Muscular System

By:Cody Everton

Tissue Types

In humans, there are four basic types of tissue: epithelial, connective, muscular, and nervous tissue. There may be various sub-tissues within each of the primary tissues. Epithelial tissue covers the body surface and forms the lining for most internal cavities.

Accessory Organs

The salivary glands, liver, gallbladder, and pancreas are not part of the digestive tract, but they have a role in digestive activities and are considered accessory organs.

Energy Forms Used in The Body

In the body, thermal energy helps us to maintain a constant body temperature, mechanical energy helps us to move, and electrical energy sends nerve impulses and fires signals to and from our brains. Energy is stored in foods and in the body as chemical energy.

Other Interesting Facts (Synesthesia)

When people talk about sensation, most of the time they’re referring to the five primary senses — vision, hearing, taste, touch, and smell. But the notion of a “sixth sense” may be more than the stuff of science fiction.

Vision combines senses for both light and color, and there is growing evidence that your proprioception — the ability to detect your relative position in space — may rely on your body’s ability to detect magnetic fields in much the same way migrating birds do. Blind people have been known to develop echolocation, or the ability to hear subtle changes in sound bouncing back from otherwise unseen objects. And stress sometimes causes people to experience time dilation.

In fact, your senses are more subjective than you may like to admit. Things get even more complex when you consider the condition known as synesthesia, in which a person can “hear” color or “see” sound.

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Types of Movement

  • abduction is movement away from the center, as spreading the toes or fingers apart.


  • Adduction is movement toward the midline of the body, as bringing the fingers and toes together. (Adduction and abduction always refer to movements of the appendicular skeleton).


  • Angular motion is comprised of flexion, extension, adduction, and abduction. Each is based on reference to a certain anatomical position.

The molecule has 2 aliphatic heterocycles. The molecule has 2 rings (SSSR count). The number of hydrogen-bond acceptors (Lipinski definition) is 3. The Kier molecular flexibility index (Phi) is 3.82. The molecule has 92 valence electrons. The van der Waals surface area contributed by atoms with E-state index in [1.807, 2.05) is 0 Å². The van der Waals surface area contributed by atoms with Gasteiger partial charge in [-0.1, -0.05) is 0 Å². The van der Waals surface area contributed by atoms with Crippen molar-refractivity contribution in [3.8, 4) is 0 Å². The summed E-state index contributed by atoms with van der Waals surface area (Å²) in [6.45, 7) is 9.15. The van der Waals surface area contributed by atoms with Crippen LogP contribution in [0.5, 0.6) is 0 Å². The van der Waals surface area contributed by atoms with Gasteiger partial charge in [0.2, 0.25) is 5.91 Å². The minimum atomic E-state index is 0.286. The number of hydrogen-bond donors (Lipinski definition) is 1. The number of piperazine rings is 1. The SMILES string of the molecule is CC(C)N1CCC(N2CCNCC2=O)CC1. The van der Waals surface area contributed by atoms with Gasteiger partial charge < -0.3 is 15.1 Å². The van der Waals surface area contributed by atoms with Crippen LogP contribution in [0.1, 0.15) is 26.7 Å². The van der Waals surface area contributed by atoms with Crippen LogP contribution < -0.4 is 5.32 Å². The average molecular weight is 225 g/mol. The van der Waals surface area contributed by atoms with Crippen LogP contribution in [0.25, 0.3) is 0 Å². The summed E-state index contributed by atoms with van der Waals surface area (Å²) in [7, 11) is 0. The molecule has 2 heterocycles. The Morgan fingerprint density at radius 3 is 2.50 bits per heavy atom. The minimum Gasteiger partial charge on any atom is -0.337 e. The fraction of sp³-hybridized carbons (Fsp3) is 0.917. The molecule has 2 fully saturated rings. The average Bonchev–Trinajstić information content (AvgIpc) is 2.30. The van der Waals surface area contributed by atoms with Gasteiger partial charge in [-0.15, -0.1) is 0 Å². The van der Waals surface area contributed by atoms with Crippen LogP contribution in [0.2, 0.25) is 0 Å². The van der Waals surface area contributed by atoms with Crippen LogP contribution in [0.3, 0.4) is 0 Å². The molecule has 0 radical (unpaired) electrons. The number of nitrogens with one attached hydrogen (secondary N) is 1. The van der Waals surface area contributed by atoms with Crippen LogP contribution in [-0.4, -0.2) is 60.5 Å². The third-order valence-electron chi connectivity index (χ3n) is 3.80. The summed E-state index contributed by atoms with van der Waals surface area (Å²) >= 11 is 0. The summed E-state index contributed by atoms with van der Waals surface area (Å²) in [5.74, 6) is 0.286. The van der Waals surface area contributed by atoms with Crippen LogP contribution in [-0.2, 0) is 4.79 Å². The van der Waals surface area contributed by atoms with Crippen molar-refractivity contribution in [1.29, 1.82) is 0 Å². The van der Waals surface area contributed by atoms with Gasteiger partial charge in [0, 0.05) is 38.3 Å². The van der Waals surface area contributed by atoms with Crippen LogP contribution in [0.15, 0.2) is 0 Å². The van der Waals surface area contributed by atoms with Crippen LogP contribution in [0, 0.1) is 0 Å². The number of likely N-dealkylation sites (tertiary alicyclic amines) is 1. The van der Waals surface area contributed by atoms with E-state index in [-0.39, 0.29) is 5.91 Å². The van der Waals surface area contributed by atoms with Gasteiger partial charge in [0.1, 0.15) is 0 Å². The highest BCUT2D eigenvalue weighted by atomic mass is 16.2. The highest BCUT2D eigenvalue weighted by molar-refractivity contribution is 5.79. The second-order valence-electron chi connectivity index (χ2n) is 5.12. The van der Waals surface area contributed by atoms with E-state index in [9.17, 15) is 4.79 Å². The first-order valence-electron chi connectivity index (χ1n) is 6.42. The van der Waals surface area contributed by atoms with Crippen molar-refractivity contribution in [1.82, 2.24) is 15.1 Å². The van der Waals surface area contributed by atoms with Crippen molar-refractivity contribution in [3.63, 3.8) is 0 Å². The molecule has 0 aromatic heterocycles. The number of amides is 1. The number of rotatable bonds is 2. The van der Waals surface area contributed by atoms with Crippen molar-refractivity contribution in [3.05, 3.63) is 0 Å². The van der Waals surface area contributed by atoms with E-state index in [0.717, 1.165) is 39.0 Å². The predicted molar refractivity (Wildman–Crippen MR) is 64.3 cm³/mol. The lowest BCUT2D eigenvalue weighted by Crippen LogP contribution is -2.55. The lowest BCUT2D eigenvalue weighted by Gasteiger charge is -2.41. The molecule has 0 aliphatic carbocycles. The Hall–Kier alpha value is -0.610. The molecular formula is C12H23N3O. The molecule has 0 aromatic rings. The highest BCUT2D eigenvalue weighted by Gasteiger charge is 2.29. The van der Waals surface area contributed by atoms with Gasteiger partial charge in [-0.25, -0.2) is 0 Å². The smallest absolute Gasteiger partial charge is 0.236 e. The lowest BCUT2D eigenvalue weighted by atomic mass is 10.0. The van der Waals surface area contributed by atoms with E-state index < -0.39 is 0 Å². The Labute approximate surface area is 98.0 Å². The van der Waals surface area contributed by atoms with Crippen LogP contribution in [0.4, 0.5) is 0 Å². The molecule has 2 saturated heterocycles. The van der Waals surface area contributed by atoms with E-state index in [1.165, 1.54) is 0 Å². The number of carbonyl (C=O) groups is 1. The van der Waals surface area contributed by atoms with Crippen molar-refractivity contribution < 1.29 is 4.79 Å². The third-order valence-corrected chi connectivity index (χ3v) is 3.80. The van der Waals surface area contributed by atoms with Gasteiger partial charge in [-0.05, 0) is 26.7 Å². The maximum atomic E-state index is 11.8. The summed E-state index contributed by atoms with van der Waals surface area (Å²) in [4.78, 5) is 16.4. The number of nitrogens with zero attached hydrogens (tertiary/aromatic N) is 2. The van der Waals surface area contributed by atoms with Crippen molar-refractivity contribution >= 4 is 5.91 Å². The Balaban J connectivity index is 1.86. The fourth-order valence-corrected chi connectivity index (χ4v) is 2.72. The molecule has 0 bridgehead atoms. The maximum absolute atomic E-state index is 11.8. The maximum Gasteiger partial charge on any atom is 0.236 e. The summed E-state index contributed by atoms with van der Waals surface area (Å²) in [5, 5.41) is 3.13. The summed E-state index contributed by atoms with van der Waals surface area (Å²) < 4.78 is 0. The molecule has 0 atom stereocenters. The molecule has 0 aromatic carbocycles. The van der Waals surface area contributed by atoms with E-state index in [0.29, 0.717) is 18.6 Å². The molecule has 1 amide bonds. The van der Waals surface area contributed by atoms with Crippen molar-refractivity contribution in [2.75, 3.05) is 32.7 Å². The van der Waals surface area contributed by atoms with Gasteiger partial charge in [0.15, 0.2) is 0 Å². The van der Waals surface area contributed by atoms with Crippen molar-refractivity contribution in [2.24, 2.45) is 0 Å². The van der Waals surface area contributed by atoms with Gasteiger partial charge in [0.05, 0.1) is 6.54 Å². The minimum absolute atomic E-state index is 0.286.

• Circumduction is a special type of angular motion, described as making circular movements as moving the arm in a loop.


  • Dorsiflexion / Plantar flexion refers to movements of the foot. Dorsiflexion is the movement of the ankle while elevating the sole, as if digging in the heel. Plantar flexion is the opposite movement, extending the ankle and elevating the heel, as if standing on tiptoes.


  • Elevation / Depression occurs when a structure moves in a superior or inferior direction, as the mandible is depressed when the mouth is opened and elevated when the mouth is closed.


  • Extension occurs in the same plane as flexion, except that it increases the angle between articulating elements. Extension reverses the movement of flexion. Hyperextension is a continuation of movement past the anatomical position, which can cause injury.


  • Flexion is movement in the anterior-posterior plane that reduces the angle between the articulating elements as in bringing the head toward the chest; that is, flexing the intervertebral joints of the neck.


  • Gliding occurs when two opposing surfaces slide past each other as between articulating carpals and tarsals and between the clavicles and sternum.


  • Opposition is a special movement of the thumb which enables it to grasp and hold an object.


  • Pronation / Supination refers to the rotation of the distal end of the radius across the anterior surface of the ulna. This rotation moves the wrist and hand from palm-facing-front (supination) to palm-facing-back (pronation).
  • Protraction entails moving a part of the body anteriorly in the horizontal plane, as in jutting the face forward to gain distance at a finish line.


  • Retraction is the reverse movement of protraction as in pulling the jaw back towards the spine.


  • Rotation involves turning the body or a limb around the longitudinal axis, as rotating the arm to screw in a lightbulb.

Definitions of Attachments

Aponeurosis

Definition

broad sheet-like attachment of tendon

example: scalp, abdomen, hands, and feet


Perforating Fibers

Definition

these collagen fibers actually penetrate the bone matrix to form a very strong attachment

Indirect Attachment

Definition

type of attachment which collagen fibers of epimysium become a strong tendon that attaches to periosteum

Direct or Fleshy Attachment

Definition

type of attachment of collagen fibers of epimysium are continous with periosteum (sheath around a bone)